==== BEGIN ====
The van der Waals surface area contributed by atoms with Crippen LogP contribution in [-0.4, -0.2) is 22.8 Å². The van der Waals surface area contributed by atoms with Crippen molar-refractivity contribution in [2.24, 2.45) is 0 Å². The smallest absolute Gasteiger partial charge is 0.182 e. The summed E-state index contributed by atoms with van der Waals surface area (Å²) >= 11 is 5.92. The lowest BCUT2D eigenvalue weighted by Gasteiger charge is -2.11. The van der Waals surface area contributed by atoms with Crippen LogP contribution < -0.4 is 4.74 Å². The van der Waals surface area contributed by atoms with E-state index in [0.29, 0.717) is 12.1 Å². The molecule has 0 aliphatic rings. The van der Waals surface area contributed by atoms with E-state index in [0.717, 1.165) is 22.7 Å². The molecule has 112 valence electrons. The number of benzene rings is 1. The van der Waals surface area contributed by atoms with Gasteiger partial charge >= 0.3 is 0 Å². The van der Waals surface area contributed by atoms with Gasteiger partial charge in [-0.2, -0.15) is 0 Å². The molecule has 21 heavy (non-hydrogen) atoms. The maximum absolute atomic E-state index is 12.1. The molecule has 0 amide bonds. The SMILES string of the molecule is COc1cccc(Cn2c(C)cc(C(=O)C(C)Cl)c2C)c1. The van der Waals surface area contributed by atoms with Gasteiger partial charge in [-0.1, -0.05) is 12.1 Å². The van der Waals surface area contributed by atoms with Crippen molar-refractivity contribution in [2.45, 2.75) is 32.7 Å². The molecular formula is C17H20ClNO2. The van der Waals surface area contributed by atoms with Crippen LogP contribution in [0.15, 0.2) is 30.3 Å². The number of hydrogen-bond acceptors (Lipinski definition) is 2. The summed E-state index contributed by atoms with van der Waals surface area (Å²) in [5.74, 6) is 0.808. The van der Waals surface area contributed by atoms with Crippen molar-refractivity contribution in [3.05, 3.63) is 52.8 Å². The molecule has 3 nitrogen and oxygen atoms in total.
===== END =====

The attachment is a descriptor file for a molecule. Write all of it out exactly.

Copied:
The van der Waals surface area contributed by atoms with Crippen LogP contribution in [-0.4, -0.2) is 22.8 Å². The van der Waals surface area contributed by atoms with Crippen molar-refractivity contribution in [2.24, 2.45) is 0 Å². The smallest absolute Gasteiger partial charge is 0.182 e. The summed E-state index contributed by atoms with van der Waals surface area (Å²) >= 11 is 5.92. The lowest BCUT2D eigenvalue weighted by Gasteiger charge is -2.11. The van der Waals surface area contributed by atoms with Crippen LogP contribution < -0.4 is 4.74 Å². The van der Waals surface area contributed by atoms with E-state index in [0.29, 0.717) is 12.1 Å². The molecule has 0 aliphatic rings. The van der Waals surface area contributed by atoms with E-state index in [0.717, 1.165) is 22.7 Å². The molecule has 112 valence electrons. The number of benzene rings is 1. The van der Waals surface area contributed by atoms with Gasteiger partial charge >= 0.3 is 0 Å². The van der Waals surface area contributed by atoms with Gasteiger partial charge in [-0.2, -0.15) is 0 Å². The molecule has 21 heavy (non-hydrogen) atoms. The maximum absolute atomic E-state index is 12.1. The molecule has 0 amide bonds. The SMILES string of the molecule is COc1cccc(Cn2c(C)cc(C(=O)C(C)Cl)c2C)c1. The van der Waals surface area contributed by atoms with Gasteiger partial charge in [-0.1, -0.05) is 12.1 Å². The van der Waals surface area contributed by atoms with Crippen molar-refractivity contribution in [2.45, 2.75) is 32.7 Å². The molecular formula is C17H20ClNO2. The van der Waals surface area contributed by atoms with Crippen LogP contribution in [0.15, 0.2) is 30.3 Å². The number of hydrogen-bond acceptors (Lipinski definition) is 2. The summed E-state index contributed by atoms with van der Waals surface area (Å²) in [5.74, 6) is 0.808. The van der Waals surface area contributed by atoms with Crippen molar-refractivity contribution in [3.05, 3.63) is 52.8 Å². The molecule has 3 nitrogen and oxygen atoms in total.